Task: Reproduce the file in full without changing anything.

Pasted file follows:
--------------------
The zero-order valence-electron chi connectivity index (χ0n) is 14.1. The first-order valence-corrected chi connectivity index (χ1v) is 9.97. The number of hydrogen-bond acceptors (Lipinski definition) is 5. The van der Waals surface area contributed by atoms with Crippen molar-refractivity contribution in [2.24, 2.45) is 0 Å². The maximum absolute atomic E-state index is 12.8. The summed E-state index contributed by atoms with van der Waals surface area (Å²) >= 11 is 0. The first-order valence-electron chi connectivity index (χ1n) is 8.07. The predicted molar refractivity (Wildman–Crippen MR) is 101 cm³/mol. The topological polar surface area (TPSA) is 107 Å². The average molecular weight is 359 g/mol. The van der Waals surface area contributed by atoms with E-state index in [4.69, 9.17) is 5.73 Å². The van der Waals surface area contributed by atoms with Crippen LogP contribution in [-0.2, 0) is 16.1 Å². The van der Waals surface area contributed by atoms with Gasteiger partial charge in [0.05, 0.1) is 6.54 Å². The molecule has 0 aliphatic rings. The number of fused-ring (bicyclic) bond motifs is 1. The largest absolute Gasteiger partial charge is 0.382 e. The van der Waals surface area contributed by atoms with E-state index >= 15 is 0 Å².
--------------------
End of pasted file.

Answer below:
The zero-order valence-electron chi connectivity index (χ0n) is 14.1. The first-order valence-corrected chi connectivity index (χ1v) is 9.97. The number of hydrogen-bond acceptors (Lipinski definition) is 5. The van der Waals surface area contributed by atoms with Crippen molar-refractivity contribution in [2.24, 2.45) is 0 Å². The maximum absolute atomic E-state index is 12.8. The summed E-state index contributed by atoms with van der Waals surface area (Å²) >= 11 is 0. The first-order valence-electron chi connectivity index (χ1n) is 8.07. The predicted molar refractivity (Wildman–Crippen MR) is 101 cm³/mol. The topological polar surface area (TPSA) is 107 Å². The average molecular weight is 359 g/mol. The van der Waals surface area contributed by atoms with E-state index in [4.69, 9.17) is 5.73 Å². The van der Waals surface area contributed by atoms with Crippen LogP contribution in [-0.2, 0) is 16.1 Å². The van der Waals surface area contributed by atoms with Gasteiger partial charge in [0.05, 0.1) is 6.54 Å². The molecule has 0 aliphatic rings. The number of fused-ring (bicyclic) bond motifs is 1. The largest absolute Gasteiger partial charge is 0.382 e. The van der Waals surface area contributed by atoms with E-state index >= 15 is 0 Å².